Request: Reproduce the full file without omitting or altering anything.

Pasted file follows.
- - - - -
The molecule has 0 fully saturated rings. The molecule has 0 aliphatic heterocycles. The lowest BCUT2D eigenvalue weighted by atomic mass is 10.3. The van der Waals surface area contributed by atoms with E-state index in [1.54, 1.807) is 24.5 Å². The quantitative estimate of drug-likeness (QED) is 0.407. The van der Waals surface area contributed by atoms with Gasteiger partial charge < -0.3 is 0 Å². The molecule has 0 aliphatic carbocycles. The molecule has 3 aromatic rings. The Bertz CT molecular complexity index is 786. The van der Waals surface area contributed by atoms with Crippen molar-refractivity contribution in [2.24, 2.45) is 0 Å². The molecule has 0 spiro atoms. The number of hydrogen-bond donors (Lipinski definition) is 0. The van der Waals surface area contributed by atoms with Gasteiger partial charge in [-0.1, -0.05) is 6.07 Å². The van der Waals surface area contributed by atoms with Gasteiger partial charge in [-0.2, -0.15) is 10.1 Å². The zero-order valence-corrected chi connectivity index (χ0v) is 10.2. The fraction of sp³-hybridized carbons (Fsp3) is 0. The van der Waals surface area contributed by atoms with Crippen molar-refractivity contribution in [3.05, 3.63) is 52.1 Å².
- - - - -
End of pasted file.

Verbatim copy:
The molecule has 0 fully saturated rings. The molecule has 0 aliphatic heterocycles. The lowest BCUT2D eigenvalue weighted by atomic mass is 10.3. The van der Waals surface area contributed by atoms with E-state index in [1.54, 1.807) is 24.5 Å². The quantitative estimate of drug-likeness (QED) is 0.407. The van der Waals surface area contributed by atoms with Gasteiger partial charge < -0.3 is 0 Å². The molecule has 0 aliphatic carbocycles. The molecule has 3 aromatic rings. The Bertz CT molecular complexity index is 786. The van der Waals surface area contributed by atoms with Crippen molar-refractivity contribution in [2.24, 2.45) is 0 Å². The molecule has 0 spiro atoms. The number of hydrogen-bond donors (Lipinski definition) is 0. The van der Waals surface area contributed by atoms with Gasteiger partial charge in [-0.1, -0.05) is 6.07 Å². The van der Waals surface area contributed by atoms with Gasteiger partial charge in [-0.2, -0.15) is 10.1 Å². The zero-order valence-corrected chi connectivity index (χ0v) is 10.2. The fraction of sp³-hybridized carbons (Fsp3) is 0. The van der Waals surface area contributed by atoms with Crippen molar-refractivity contribution in [3.05, 3.63) is 52.1 Å².